‘Behold, I Shine,’ a book written by Freny Manecksha, an independent journalist who has reported extensively from Kashmir, covering human rights and development issues, is about how women in Kashmir face the brunt of conflict.
Freny, is a Mumbai based journalist who has worked with many reputed media organizations like; The Times of India and The Indian Express, is now a freelance journalist with focus on Kashmir, particularly on women’s experiences under occupation.
Her book talks about the resilience of the Kashmiri women who despite the odds stood up against challenges.
The book also focuses on Kashmiri children who are confined to their homes and grow between violence, curfews and gunfire.
In 2010, Freny visited Kashmir for the first time to report the conflict. However, it was a year later that she got the idea to write a book while reporting in south Kashmir’s Shopian area with few friends.
Freny saw some women running from a field. In next some minutes she saw some army men in the field where from the women were running. This compelled her to ask questions about the women living in a conflict zone. It was one of her friends who then suggested her to write about the suffering of women.
She wrote two pieces – Women in Militarization and Sexual Violence, for Himal magazine.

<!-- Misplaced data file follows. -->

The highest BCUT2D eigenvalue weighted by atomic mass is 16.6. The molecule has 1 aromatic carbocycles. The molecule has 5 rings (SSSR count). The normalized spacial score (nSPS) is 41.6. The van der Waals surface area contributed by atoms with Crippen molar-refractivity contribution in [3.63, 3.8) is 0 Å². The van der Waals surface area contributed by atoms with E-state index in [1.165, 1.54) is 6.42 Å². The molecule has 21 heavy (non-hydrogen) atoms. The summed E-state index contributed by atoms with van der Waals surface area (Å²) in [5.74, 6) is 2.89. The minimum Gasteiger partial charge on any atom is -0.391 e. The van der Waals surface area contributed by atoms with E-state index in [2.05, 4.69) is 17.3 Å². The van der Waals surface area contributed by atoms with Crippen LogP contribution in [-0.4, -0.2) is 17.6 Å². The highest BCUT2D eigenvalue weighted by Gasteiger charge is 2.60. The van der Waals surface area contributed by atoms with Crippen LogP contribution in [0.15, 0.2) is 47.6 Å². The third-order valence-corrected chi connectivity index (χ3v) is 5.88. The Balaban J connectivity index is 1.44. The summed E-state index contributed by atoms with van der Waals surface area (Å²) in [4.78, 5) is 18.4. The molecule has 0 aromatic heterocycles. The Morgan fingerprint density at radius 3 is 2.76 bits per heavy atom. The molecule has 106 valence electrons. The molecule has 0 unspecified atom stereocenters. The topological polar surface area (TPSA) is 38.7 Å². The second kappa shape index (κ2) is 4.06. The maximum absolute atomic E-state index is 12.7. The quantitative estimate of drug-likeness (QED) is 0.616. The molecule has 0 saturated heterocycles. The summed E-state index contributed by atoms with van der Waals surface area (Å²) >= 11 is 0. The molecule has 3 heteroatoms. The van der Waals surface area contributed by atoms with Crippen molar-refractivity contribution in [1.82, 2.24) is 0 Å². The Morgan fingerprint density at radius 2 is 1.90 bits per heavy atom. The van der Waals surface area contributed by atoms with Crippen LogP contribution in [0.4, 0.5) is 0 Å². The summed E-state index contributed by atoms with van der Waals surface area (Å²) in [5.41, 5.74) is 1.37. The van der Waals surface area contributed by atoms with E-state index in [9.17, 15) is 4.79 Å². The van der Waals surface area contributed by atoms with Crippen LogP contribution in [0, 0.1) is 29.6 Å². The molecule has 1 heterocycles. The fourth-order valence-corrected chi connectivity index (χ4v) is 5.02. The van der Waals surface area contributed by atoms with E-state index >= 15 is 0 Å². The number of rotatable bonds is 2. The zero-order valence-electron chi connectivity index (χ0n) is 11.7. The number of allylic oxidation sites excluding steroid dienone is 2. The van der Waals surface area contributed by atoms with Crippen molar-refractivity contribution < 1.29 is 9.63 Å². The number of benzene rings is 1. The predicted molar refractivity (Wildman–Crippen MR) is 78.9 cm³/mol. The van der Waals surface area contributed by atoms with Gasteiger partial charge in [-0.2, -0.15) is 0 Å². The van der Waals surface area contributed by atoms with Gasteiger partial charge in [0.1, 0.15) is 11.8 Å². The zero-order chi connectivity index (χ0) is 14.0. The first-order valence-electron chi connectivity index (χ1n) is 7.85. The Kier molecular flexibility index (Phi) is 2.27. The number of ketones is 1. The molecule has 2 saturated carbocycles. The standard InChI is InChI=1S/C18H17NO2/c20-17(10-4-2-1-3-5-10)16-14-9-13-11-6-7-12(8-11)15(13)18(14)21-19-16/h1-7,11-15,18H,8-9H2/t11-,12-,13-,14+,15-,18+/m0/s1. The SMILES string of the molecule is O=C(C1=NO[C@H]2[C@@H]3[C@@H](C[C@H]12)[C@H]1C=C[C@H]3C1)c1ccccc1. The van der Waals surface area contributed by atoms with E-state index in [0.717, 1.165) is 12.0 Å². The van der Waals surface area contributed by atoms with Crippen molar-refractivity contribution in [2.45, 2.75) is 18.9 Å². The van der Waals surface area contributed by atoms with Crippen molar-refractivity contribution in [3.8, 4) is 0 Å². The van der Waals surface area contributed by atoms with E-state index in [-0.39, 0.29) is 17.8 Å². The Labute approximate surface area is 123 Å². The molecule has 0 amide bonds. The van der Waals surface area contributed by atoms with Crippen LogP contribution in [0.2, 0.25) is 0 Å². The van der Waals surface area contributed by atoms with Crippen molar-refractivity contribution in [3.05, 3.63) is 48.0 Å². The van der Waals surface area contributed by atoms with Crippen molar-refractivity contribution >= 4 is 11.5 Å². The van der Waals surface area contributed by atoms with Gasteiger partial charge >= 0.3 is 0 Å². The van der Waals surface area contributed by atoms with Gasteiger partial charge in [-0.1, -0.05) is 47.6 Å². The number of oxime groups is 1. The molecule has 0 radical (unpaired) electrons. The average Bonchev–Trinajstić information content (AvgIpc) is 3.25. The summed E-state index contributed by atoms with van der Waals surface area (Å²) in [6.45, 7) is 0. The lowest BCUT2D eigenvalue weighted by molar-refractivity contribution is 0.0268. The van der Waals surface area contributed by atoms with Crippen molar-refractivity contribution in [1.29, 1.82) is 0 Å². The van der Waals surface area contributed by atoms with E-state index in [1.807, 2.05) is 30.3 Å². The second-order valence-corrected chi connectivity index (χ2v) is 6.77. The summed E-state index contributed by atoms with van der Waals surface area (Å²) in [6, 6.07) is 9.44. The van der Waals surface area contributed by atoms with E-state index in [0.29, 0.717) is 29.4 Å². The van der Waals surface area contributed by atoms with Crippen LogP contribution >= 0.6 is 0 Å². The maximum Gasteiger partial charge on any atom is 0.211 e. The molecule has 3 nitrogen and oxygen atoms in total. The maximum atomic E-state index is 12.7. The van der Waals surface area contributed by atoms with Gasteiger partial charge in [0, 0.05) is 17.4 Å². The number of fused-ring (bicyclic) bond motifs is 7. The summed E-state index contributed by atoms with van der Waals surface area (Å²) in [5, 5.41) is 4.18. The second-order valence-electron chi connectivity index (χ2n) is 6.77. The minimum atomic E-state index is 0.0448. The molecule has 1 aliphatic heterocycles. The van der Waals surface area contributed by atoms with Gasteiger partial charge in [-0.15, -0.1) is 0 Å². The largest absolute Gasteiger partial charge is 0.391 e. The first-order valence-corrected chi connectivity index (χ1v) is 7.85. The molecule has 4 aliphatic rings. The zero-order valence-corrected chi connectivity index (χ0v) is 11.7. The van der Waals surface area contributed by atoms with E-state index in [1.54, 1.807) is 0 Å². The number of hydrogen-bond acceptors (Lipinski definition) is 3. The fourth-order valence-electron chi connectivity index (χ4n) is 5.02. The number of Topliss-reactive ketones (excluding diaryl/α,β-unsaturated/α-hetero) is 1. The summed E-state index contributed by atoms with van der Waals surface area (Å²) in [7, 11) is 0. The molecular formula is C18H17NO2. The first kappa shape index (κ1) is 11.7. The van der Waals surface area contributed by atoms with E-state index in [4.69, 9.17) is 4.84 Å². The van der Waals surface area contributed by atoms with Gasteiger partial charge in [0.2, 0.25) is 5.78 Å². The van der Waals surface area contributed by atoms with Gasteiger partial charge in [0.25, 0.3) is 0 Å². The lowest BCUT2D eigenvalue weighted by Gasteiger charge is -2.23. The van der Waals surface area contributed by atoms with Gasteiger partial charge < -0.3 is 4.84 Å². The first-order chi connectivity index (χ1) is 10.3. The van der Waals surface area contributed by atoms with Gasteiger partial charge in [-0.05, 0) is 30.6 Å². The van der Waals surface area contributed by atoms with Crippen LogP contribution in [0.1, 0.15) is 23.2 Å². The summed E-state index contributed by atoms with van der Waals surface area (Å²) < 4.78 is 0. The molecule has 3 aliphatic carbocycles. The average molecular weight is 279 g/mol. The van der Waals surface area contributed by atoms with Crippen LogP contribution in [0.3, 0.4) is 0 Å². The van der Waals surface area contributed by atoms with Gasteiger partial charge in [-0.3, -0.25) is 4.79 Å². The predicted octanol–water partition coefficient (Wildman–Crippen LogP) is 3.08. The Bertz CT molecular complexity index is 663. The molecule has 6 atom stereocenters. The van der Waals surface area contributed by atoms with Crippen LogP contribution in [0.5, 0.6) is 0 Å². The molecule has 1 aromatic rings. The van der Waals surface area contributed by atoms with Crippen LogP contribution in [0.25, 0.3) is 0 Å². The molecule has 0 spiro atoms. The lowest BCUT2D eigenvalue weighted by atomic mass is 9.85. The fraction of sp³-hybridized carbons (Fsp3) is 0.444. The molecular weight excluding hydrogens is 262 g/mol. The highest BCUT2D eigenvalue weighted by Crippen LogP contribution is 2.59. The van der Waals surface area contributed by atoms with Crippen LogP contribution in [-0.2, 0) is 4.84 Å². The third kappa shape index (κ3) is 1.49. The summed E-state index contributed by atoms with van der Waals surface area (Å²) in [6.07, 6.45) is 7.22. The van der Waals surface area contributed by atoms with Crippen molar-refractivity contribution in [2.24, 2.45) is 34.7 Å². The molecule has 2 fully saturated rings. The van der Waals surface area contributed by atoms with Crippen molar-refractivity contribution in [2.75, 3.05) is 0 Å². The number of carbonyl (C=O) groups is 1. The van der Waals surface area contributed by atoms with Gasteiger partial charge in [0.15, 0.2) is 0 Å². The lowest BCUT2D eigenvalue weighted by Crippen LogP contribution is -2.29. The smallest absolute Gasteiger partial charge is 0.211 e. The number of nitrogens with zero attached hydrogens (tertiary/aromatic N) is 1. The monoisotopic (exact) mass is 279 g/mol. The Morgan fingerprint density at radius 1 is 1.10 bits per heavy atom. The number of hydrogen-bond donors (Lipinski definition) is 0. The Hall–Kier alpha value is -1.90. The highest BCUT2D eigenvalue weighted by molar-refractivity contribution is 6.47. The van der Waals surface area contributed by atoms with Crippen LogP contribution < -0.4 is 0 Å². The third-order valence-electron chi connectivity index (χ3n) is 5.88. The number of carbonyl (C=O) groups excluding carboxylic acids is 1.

In 2013, when some women activists filed a Public Interest Litigation (PIL) to reinvestigate the Kunan-Poshpora mass rape, Freny followed the court proceedings and reported in length.
Freny’s book is reviewed by many noted authors and scholars.
Publishers note for the book
“Set in the once-fabled land of Kashmir, ‘Behold, I Shine’ moves beyond male voices and focuses, instead, on what the struggle means for the Valley’s women and children—those whose husbands remain untraceable; whose mothers are half-widows; those who have confronted the wrath of ‘Ikhwanis’, or the scrutiny of men in uniform, and what it means to stand up to it all. This book also brings to focus the resilience of the Valley’s women and children—of activists like Parveena Ahangar and Anjum Zamrud Habib, who, after debilitating losses, start human rights organizations; of ordinary homemakers like Munawara who have taken on the judiciary; and of a young generation of thinkers like Uzma Falak and Essar Batool who foreground the interaction of gender, politics and religion, and won’t let Kashmir forget. Stitching together their narratives, ‘Behold, I Shine’ not only memorializes women’s voices—thus far forgotten, unwritten, suppressed or sidelined—but also celebrates the mighty spirit of the Valley.”
Since 2011, Freny is visiting Kashmir every year to witness and report the happenings.
– Umar Mukhtar